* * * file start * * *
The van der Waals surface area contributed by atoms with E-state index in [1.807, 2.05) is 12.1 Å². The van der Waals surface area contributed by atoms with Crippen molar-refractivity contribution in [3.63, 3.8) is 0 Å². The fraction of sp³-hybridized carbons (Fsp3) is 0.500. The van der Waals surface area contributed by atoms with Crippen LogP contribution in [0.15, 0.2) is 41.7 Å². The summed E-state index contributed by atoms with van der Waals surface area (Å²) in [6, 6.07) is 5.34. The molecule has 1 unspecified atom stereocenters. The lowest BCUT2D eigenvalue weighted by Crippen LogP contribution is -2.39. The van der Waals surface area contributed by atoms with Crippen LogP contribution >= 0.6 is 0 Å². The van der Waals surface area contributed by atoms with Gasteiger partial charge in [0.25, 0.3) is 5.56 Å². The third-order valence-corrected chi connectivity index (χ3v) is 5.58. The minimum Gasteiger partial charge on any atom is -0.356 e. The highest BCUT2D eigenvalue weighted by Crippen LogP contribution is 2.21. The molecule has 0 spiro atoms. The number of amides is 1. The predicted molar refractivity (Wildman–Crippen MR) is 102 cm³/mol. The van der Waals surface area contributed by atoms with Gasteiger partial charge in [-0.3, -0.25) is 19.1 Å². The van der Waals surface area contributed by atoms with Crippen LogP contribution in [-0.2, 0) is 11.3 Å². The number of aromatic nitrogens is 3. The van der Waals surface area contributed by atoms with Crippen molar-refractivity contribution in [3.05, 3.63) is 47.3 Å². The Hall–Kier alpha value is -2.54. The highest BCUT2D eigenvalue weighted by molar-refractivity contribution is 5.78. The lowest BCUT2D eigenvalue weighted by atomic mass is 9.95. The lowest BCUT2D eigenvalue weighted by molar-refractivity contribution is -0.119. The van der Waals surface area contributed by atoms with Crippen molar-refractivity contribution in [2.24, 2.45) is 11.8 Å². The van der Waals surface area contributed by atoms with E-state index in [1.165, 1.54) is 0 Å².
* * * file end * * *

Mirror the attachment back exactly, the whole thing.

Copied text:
The van der Waals surface area contributed by atoms with E-state index in [1.807, 2.05) is 12.1 Å². The van der Waals surface area contributed by atoms with Crippen molar-refractivity contribution in [3.63, 3.8) is 0 Å². The fraction of sp³-hybridized carbons (Fsp3) is 0.500. The van der Waals surface area contributed by atoms with Crippen LogP contribution in [0.15, 0.2) is 41.7 Å². The summed E-state index contributed by atoms with van der Waals surface area (Å²) in [6, 6.07) is 5.34. The molecule has 1 unspecified atom stereocenters. The lowest BCUT2D eigenvalue weighted by Crippen LogP contribution is -2.39. The van der Waals surface area contributed by atoms with Crippen LogP contribution >= 0.6 is 0 Å². The van der Waals surface area contributed by atoms with Gasteiger partial charge in [0.25, 0.3) is 5.56 Å². The third-order valence-corrected chi connectivity index (χ3v) is 5.58. The minimum Gasteiger partial charge on any atom is -0.356 e. The highest BCUT2D eigenvalue weighted by Crippen LogP contribution is 2.21. The molecule has 0 spiro atoms. The number of amides is 1. The predicted molar refractivity (Wildman–Crippen MR) is 102 cm³/mol. The van der Waals surface area contributed by atoms with Gasteiger partial charge in [-0.3, -0.25) is 19.1 Å². The van der Waals surface area contributed by atoms with Crippen LogP contribution in [-0.2, 0) is 11.3 Å². The number of aromatic nitrogens is 3. The van der Waals surface area contributed by atoms with Crippen molar-refractivity contribution in [3.05, 3.63) is 47.3 Å². The Hall–Kier alpha value is -2.54. The highest BCUT2D eigenvalue weighted by molar-refractivity contribution is 5.78. The lowest BCUT2D eigenvalue weighted by atomic mass is 9.95. The lowest BCUT2D eigenvalue weighted by molar-refractivity contribution is -0.119. The van der Waals surface area contributed by atoms with Crippen molar-refractivity contribution in [2.24, 2.45) is 11.8 Å². The van der Waals surface area contributed by atoms with E-state index in [1.165, 1.54) is 0 Å².